The problem of partisan noise
by Jake Quinn
Dr Jon Johansson is a political science lecturer at Victoria University. He wrote a paper commenting on his role as ‘critic and conscience in a desperate campaign’ for the 2005 VUW post-election book.
He took on this role, he explains, because he felt that not enough analysis was being paid to the potentially divisive race and Treaty line National, under Brash, was suggesting the country take – a line which Key and his Treaty Minister Chris Finlayson have since abandoned.
During the 2005 pre-election period, Johansson picked the issue because he felt strongly about it. He took a position and set about creating some interest in debating it.
This is an example of a person taking a position on an issue based on personal and professional beliefs and arguing for it in a constructive and rational manner to stimulate public debate, with the outcome being an increased public understanding.
That is part of the job of an academic. Jon didn’t have an axe to grind, he wasn’t advocating on behalf of a political party or any special interests. He just saw a need and addressed it.
This brings me to the point of this post. Jon lectured his third year NZ politics course in 2005 on the dangers of fundamentalism. Fundamentalists he argued, are dangerous people who are best avoided.
Be they fundamentalist Christian, Muslim, National, Labour or Green Party supporters.
Fundamentalists can be described as persons who adhere strictly to any set of basic ideas or principles and it generally extends to being closed to accepting or even respecting the beliefs of those they oppose.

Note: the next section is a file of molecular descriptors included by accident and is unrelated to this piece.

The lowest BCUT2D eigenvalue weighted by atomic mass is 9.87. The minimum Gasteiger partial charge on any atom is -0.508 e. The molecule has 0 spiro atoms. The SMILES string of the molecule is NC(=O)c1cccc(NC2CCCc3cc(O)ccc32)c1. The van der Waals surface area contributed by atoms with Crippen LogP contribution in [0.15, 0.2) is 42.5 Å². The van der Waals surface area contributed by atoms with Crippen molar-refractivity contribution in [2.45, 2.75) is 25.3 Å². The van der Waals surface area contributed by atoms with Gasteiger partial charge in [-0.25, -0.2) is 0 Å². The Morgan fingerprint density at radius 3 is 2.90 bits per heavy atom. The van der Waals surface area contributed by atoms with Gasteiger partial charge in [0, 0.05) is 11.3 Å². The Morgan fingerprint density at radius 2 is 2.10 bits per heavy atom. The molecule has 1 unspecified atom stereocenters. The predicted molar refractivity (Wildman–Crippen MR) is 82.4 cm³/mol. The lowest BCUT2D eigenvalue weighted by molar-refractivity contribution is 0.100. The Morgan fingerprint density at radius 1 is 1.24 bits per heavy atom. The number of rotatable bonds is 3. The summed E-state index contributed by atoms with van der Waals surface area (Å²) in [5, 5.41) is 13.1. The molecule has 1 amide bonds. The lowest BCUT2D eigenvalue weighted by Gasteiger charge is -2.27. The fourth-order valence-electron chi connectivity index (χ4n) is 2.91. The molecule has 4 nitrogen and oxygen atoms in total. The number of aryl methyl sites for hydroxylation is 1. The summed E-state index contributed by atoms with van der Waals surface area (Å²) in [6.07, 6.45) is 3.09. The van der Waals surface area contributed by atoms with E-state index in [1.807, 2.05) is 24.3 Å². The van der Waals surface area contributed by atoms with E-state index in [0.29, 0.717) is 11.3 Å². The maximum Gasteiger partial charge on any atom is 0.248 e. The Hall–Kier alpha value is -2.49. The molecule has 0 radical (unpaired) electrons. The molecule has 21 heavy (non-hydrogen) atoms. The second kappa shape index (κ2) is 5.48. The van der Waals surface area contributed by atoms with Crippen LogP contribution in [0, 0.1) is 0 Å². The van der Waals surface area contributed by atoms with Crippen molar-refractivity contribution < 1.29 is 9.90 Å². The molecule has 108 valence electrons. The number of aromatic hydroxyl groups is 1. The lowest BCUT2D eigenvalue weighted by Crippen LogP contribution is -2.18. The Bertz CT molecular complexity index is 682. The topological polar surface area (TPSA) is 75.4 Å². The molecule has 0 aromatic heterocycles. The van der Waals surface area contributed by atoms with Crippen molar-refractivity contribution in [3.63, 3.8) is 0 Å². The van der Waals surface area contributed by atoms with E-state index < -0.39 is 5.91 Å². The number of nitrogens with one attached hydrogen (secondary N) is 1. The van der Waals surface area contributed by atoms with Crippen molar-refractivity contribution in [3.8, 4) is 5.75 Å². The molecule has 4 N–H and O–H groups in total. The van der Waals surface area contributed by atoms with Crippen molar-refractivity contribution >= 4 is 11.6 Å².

In the blogosphere that could describe a number of the politically flavoured blogs, which are gaining in both traction and readership.
Many are essentially vehicles for political parties, movements or their supporters that exist for the primary purpose of undermining the ideas of their opponents by creating and perpetuating memes (being cultural ideas which are transmitted by repetition in a manner similar to the transmission of genes).
Ideas they hope will be picked up by the media who occasionally read their sites or are read by supporters who can then parrot them at BBQs or down at the pub.
That sounds reasonable enough doesn’t it. I mean, political parties and their volunteers are allowed to do it, and it could be argued to be effective, so why not?
Well sure, but is this where we want our political commentary to head in the future? (because that is where it seems to be taking us.) Where we will end up, like in the US, with “democratic party commentator” vs. “republican party commentator” talking head battles as our answer to fair and balanced political discussion.
In a pundit article from December 2008 called ‘The problem of partisan noise’ Johansson draws our attention to some research into how the partisan mind works.
Jon writes: “Westen found that when partisans were faced with threatening information, networks of neurons in the brain get activated. These networks produce distress for the partisan.”
“The point of interest to me is how partisans not only suspend rationality to enable them to filter out any negative information about their preferred candidate, or party, but how their brains actually find ways of reinforcing even more strongly their positive feelings towards their party’s candidate, irrespective of clear evidence to the contrary.”
He concludes “I was taught that reasonable people can agree to disagree, but the incendiary nature of partisan blogs guarantees the opposite.”
Indeed the lack of courtesy observed between some bloggers, especially those hiding their identities behind pseudonyms, is a real concern.
With blogging and bloggers becoming more and more a source of actual commentary on political events these issues are worthy of serious consideration.
The question for now being, should we permit and encourage (by way of simple acquiescence or non-resistance) political blogs to be this way, or should we instead question their relevance and encourage less partisan alternatives.
There is some danger in getting too much of our political commentary from partisans, or fundamentalists, call them what you like. As in the end it leads to a less rational discourse and a less informed citizenry.